Design and Installation
The soundbar itself is quite large, measuring 1,002mm wide and 161mm deep, which means it doesn't look out of place beneath today's big screen TVs. However despite the size, it also has a low style design and space in the middle for the TV stand, both of which help with easier positioning. The YSP-3300 is only 86mm high, although if you need to this can be increased to 99.5mm by adding the provided spacers. The YSP-3300 can also be wall mounted by using the optional SPM-K20 Wall Mount Bracket. Despite the YSP-3300's low styling, it's still possible that it might block the infra-red receiver for the TV's remote control, so Yamaha have included a TV Remote Repeater on the back that transmits the signal to the TV's remote to the TV's receiver, thus ensuring that the TV's operation is not affected. The soundbar itself uses 16 beam drivers at 2W each that are controlled by Yamaha's YSP technology plus two 6.5cm woofer units at 50W each that are positioned at either end of the cabinet. This combination helps deliver a wider stereo soundstage with clearly positioned dialogue and better localisation of effects.
The YSP-3300's matching subwoofer utilises the same attractive styling as the soundbar and has a large 16cm driver that can either fire sideways or downwards depending on placement. The active subwoofer includes 130W of built-in amplification and uses Yamaha's exclusive Advanced YST technology to produce clear, powerful bass. The circuit board has a proprietary grounding pattern that ensures stable current supply. The Linear Port improves sound dispersion and is designed to minimise unnecessary noise. The subwoofer uses Yamaha's proprietary AirWired technology to wirelessly connect with the soundbar, thus eliminating the need to connect cables. The wireless nature of the subwoofer makes placement easy and we had no issues connecting to the soundbar, which also made setup fast and simple. The feet of the subwoofer can be attached in either a horizontal or a vertical position which provides even greater flexibility in terms of placement. At the rear of the subwoofer are the group ID switches for wireless connection and a Link indicator LED.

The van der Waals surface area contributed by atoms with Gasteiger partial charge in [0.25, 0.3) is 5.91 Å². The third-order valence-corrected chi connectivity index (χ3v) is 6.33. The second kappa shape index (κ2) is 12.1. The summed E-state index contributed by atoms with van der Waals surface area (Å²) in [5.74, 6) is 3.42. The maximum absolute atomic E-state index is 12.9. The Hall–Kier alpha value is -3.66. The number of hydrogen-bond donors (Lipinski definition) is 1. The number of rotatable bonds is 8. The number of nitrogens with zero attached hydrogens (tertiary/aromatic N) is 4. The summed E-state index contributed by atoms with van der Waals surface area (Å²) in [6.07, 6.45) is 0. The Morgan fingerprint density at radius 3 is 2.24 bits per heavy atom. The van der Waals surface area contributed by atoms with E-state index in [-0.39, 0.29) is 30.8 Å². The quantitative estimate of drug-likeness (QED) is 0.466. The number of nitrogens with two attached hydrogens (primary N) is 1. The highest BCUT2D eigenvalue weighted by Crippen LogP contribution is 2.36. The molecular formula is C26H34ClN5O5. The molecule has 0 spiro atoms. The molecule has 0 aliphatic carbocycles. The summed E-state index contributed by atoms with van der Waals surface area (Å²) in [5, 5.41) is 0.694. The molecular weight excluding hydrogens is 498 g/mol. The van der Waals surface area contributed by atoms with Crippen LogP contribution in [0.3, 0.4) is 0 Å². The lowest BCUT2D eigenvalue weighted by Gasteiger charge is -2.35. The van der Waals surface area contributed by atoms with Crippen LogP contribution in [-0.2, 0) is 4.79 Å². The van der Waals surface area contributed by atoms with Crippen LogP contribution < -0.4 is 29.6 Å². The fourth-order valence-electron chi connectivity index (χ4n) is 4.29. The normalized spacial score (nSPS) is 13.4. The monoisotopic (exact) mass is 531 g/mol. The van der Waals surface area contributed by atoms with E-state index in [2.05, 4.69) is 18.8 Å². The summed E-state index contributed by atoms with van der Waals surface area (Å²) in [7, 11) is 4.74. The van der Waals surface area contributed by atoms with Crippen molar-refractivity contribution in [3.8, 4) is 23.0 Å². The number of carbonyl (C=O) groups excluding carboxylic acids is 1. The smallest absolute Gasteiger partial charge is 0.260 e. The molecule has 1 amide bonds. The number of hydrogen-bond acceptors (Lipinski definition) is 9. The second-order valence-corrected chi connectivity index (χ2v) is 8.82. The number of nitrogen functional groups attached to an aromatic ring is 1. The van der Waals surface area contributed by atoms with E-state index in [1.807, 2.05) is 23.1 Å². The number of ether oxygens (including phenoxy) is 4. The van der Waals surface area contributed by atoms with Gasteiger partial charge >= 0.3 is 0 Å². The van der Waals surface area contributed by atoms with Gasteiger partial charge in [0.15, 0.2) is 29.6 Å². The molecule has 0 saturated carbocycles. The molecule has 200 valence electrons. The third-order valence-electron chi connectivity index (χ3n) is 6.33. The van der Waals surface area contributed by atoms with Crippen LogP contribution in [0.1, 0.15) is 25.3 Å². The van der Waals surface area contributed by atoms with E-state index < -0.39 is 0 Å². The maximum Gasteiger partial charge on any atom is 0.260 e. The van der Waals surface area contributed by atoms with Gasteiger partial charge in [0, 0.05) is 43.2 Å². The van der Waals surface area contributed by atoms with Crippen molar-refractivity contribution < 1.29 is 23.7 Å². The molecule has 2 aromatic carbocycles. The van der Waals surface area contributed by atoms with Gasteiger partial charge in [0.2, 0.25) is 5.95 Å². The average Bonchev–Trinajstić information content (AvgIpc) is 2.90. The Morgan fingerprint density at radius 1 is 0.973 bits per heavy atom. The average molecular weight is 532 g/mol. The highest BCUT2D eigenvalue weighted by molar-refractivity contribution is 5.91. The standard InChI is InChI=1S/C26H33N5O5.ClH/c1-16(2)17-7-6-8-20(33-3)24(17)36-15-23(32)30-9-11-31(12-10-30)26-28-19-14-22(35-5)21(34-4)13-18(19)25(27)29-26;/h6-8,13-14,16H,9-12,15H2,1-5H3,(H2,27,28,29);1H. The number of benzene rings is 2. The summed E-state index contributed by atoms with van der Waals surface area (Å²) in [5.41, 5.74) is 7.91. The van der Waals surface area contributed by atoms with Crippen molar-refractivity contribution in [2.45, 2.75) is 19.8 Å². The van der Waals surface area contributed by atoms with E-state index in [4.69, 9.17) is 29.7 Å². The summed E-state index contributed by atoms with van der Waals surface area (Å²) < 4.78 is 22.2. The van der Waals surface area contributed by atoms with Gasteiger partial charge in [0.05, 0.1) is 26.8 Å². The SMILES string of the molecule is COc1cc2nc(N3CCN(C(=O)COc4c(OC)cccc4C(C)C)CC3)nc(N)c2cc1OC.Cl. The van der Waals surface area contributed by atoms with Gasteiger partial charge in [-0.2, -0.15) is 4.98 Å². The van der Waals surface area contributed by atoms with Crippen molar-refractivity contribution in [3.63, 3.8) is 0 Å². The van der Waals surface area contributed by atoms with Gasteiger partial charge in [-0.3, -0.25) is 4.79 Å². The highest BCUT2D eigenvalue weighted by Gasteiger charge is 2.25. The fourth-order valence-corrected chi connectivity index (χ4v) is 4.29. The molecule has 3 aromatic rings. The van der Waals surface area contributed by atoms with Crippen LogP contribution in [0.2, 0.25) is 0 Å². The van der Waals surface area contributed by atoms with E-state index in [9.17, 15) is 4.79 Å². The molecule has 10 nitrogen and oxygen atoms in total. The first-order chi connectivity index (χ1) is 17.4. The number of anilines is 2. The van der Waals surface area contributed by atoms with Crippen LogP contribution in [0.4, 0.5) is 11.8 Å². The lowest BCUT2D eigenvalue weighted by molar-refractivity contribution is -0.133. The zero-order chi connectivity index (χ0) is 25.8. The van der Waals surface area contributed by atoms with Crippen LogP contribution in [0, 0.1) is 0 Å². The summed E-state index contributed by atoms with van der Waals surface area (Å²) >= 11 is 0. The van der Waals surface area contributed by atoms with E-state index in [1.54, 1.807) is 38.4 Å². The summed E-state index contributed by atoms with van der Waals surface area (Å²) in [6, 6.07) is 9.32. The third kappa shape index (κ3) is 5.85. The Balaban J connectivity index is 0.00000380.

At the rear of the YSP-3300 there are four HDMI inputs, which should be enough for most people, and one HDMI output with ARC (Audio Return Channel). The YSP-3300 can also pass both 3D and 4K over HDMI which affords a degree of future-proofing. We were also glad to see that the YSP-3300 passed video through without doing anything to affect the signal. There's also an optical digital input, a coaxial digital input, analogue left and right RCA inputs and a 3.5mm jack for the IntelliBeam setup mic. Finally, for custom installers there is an Ethernet port for RS-232C (RJ 12) system control, IR extension and IR in and out connectors.
The provided remote control is well made and comfortable to hold but it is surprisingly large for a soundbar. However it does include a comprehensive set of buttons including basic navigation keys, Cinema DSP presets, inputs, volume +/- and mute. There are also keys for the sound beam output method, the compressed music enhancer, the stereo and surround options, the target key, the subwoofer volume and the setup menu. One of the reasons for the remote's large size is the slide down flap at the bottom, which on the YSP-4300 includes a number of additional controls but on the YSP-3300 only includes channel level, remote repeater and ECO.
The YSP-3300 also includes Yamaha’s Cinema DSP technology to replicate realistic soundscapes in any room. You can select 10 different programmes, including three Movie, three Music and four Entertainment programmes. There's also the Compressed Music Enhancer which is designed to improve the frequency response of digitally compressed formats like MP3. The UniVolume feature is designed to maintain the same volume level between TV programmes and advert breaks which can be handy if you watch a lot of commercial TV stations.